Revalation (February 16, 2020 at 10:44 pm), you are agreeing with bobby – Soros is investing where it can make a difference in causing corruption.

  • llamas

    bobby b. wrote:

    ‘I will note that I never noticed a racial disparity in the exercise of prosecutorial discretion. It wasn’t white prosecutors helping only white defendants. In most jurisdictions, the racial composition of the prosecution bar tracks closely to the racial composition of the public being served.’

    maybe things are different in your neck of the woods, but around here, while it’s hard to discern a purely-racial disparity in prosecutorial discretion, I think we often see that discretion being applied in very identitarian ways, and often to serve identitarian political goals. So we see all sorts of prosecutions of the politically-correct and the politically-connected being slow-walked into oblivion. Around here, that often means letting AA defendants off very lightly. Perish the thought, even, but we do have at least one prosecutor around here who, it is sometimes alleged, deliberately over-prosecutes high-profile cases in the suburbs involving politically-incorrect or politically-unfavoured defendants, precisely to highlight the disparity to her constituents – look at how I took it to that Chaldean crook in the tony neighborhood! But I don’t come after our own like that – do I? Vote for Meeeee!

    Although not in our neighborhood, the Smollett case would be a classic example of this. It’s still not clear to me the exact nexus of identity politics that he has now run afoul of, that he’s been indicted – albeit on the piddly charges of lying to the police. I predict that he will skate on those as well, because the prosecutor will underperform.

    llater,

    llamas

  • Paul Marks

    The law must be equally applied.

    That is the basic principle that the Progressive movement denies and has denied from the start.

    This did not start with Mrs Clinton (or John Brennan and all the rest) being let off their clear violations of the law – Progressives have been letting other Progressives off (whilst prosecuting Conservatives for the same crimes – of for no real crimes at all) for more a century. And the “mainstream” media (trained in “Schools of Journalism” that were openly set up to push the “Progressive” ever bigger government cause) are joined-at-the-hip with the Progressive bureaucracy – both being produced by the same Education System.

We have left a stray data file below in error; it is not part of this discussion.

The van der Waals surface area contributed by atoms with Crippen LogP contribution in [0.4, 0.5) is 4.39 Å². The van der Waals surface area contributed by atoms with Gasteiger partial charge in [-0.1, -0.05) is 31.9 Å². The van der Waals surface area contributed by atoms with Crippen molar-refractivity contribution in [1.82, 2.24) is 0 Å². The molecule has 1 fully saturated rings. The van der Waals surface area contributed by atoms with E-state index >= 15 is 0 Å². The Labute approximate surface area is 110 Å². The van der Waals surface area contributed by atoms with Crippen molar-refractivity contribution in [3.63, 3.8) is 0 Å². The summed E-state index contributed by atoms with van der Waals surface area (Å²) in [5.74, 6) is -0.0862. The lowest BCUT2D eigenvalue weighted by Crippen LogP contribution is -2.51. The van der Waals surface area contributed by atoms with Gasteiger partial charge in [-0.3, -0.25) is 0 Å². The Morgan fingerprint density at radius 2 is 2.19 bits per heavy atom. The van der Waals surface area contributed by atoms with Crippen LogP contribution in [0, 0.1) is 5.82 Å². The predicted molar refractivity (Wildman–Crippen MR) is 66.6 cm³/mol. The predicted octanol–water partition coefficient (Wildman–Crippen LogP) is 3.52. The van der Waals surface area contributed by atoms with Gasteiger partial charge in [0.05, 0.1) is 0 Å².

The American “Justice” Department, and the IRS (the tax collectors), and the other regulatory agencies are ROTTEN TO THE CORE. They enforce one set of standards on the Progressive establishment elite – and another (totally different) set of standards on people they regard as “reactionary” enemies.

    This must be fought, this must be ended, or the Republic is doomed.

    And without America – the West is doomed.

  • This story (h/t instapundit), about Pennsylvania District Attorney Larry Krasner, whose $1 million-plus election campaign contribution from Soros “dwarfed all fundraising by previous D.A. candidates”, makes the comments of Revelation (February 16, 2020 at 8:53 pm) and bobby b (February 16, 2020 at 9:51 pm) very concrete. Soros does indeed seem to be “getting his money’s worth”.

    He also appears to have had political value-for-money in this prosecutor who fitted up a GOP governor, though it now seems to be unravelling.